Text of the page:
Logo Logo
Switch Language to German
Zietlow, Anna-Lena; Eckstein, Monika; Hernández, Cristóbal; Nonnenmacher, Nora; Reck, Corinna; Schaer, Marcel; Bodenmann, Guy; Heinrichs, Markus; Ditzen, Beate (9. January 2019): Dyadic Coping and Its Underlying Neuroendocrine Mechanisms. Implications for Stress Regulation. In: Frontiers in Psychology, Vol. 9, 2600: pp. 1-10
Creative Commons Attribution 799kB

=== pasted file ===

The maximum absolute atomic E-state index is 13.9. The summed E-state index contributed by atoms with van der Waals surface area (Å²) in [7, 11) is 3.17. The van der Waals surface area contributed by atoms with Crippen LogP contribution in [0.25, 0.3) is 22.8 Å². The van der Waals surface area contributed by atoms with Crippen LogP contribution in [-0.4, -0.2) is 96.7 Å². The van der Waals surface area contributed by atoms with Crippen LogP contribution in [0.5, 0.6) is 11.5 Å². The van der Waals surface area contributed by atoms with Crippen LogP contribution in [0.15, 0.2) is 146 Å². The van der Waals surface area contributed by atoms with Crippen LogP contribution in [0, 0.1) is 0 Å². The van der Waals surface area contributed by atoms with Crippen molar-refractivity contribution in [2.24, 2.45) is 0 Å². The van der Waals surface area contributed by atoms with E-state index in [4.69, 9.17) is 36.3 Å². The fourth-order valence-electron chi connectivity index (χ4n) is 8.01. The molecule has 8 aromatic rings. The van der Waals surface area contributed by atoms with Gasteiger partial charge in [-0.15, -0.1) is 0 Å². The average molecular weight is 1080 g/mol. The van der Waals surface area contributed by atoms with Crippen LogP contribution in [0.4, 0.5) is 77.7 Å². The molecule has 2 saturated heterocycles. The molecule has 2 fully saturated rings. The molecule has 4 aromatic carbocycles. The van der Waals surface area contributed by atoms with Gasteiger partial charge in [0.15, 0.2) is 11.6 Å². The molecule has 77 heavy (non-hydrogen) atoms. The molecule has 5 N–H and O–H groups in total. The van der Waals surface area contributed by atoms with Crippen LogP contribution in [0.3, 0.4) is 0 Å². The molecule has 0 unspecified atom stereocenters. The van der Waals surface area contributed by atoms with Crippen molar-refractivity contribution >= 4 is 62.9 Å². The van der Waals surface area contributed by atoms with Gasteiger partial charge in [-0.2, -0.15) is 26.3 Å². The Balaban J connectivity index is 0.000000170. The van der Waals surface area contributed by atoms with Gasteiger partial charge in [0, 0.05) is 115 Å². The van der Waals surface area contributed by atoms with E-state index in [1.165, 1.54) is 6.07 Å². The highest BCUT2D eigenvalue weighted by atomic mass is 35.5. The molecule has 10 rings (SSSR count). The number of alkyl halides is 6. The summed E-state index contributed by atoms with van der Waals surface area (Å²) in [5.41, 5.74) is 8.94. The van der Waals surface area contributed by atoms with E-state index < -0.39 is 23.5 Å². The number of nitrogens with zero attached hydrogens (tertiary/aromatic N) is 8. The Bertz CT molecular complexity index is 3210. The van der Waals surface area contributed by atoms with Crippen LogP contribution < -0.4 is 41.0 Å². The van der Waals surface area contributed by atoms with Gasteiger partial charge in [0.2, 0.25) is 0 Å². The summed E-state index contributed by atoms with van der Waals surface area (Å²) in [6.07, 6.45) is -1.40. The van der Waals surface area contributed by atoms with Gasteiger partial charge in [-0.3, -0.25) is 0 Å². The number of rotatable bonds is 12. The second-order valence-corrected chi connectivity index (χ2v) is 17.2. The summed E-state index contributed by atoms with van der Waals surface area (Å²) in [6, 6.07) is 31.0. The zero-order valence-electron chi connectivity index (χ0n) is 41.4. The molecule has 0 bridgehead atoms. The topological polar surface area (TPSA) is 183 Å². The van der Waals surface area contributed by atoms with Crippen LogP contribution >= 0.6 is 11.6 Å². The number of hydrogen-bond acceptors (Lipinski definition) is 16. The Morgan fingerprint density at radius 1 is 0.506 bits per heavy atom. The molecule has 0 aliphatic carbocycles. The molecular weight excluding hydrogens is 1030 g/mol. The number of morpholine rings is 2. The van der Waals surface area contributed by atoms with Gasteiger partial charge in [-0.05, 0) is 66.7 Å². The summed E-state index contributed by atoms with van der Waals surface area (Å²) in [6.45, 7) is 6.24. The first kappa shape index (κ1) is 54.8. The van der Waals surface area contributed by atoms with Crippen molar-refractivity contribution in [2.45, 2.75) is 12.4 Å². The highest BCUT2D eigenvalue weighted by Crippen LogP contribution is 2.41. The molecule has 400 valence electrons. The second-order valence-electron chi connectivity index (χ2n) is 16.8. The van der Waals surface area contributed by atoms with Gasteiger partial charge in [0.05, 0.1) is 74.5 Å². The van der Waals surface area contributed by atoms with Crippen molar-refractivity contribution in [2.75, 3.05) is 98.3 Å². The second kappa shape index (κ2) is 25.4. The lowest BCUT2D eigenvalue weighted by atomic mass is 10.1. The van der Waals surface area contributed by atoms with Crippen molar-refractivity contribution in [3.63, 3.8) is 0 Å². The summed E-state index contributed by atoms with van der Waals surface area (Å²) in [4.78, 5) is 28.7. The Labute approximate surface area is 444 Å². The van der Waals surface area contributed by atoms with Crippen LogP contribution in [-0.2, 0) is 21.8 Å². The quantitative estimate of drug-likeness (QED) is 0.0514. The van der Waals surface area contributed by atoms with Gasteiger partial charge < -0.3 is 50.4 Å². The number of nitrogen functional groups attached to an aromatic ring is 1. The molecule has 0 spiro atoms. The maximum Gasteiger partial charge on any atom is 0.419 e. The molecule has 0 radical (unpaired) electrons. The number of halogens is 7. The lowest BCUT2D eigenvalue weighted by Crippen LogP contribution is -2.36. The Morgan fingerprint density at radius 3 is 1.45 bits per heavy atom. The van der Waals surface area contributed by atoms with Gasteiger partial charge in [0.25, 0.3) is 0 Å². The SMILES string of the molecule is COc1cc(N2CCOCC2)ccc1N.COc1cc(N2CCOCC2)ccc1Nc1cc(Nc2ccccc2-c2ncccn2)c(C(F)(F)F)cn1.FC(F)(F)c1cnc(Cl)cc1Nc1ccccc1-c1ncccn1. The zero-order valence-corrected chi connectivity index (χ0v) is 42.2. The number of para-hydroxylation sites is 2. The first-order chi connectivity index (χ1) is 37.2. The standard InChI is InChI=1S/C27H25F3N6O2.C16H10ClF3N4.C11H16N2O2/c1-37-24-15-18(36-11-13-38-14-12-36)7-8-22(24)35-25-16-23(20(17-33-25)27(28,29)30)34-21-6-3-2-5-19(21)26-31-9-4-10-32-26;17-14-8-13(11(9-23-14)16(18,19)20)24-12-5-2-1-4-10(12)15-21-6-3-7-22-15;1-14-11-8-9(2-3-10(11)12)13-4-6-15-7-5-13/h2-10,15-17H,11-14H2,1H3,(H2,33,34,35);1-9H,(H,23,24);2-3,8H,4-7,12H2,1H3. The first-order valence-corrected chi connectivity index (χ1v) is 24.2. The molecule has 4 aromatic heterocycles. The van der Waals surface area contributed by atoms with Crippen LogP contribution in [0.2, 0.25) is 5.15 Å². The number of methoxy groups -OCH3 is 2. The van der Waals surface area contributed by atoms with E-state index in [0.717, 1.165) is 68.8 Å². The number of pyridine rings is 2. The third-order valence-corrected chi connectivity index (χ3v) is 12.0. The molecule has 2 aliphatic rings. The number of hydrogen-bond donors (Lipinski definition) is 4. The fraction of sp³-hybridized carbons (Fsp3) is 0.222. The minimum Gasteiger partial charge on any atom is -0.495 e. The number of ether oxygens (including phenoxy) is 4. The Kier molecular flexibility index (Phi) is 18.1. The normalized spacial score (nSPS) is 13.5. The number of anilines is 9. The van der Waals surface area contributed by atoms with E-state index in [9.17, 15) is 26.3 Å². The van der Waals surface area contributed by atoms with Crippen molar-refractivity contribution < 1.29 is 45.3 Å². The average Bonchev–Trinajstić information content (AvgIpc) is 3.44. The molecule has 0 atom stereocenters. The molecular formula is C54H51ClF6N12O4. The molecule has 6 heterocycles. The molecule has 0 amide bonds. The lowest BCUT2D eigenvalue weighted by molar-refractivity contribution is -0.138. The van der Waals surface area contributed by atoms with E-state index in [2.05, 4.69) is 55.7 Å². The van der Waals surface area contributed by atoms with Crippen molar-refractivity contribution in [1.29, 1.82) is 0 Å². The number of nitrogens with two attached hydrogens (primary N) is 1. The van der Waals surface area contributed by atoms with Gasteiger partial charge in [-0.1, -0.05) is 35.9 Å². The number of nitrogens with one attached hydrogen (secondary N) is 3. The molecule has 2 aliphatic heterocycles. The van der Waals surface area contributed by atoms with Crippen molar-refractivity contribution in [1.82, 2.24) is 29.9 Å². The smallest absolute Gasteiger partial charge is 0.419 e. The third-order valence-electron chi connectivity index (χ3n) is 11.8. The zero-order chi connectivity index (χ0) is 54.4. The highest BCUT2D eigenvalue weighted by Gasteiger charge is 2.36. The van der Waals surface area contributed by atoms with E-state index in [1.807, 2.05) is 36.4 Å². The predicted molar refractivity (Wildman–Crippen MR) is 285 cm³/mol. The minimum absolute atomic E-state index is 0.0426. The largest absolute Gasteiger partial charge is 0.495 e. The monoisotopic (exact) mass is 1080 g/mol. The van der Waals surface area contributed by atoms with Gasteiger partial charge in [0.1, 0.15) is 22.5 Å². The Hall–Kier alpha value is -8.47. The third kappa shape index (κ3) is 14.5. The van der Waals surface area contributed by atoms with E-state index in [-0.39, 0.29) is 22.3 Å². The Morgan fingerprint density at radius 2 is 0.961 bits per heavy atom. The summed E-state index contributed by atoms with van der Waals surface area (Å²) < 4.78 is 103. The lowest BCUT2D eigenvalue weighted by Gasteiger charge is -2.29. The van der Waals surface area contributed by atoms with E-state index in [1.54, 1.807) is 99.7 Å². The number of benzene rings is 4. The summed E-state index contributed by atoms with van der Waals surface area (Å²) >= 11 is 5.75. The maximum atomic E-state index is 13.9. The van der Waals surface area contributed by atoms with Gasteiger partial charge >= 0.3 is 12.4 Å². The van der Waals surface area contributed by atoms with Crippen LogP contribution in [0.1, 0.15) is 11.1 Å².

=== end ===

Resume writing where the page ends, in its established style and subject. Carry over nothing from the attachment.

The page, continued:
Previous research suggests that neuroendocrine mechanisms underlie inter-individual stress coping in couples. The neuropeptide oxytocin (OT), while regulating stress-sensitive HPA-axis activity might be crucial in this process. The purpose of this study was to examine the impact of dyadic coping abilities and OT on HPA-axis outcomes and constructive behavior during couple conflict. We conducted a secondary analysis of our previous database (Ditzen et al., 2009), assessing the modulating role of dyadic coping and intranasal OT on couple conflict behavior. The data revealed a significant interaction effect of the dyadic coping by oneself score and OT on cortisol responses during couple conflict, suggesting that particularly individuals with low a priori dyadic coping benefit from OT in terms of dampened HPA-activity. The results are in line with previous research suggesting OT’s central role for stress regulation and prosocial behavior. Furthermore, an interaction with dyadic coping indicates adaptations in the sensitivity of the OT system during the individual attachment and relationship history. These data add to the evidence that the neuroendocrine attachment systems influence couple behavior. Future studies of neurobiological mechanisms underlying dyadic coping will be of high relevance for the development of prevention and intervention programs.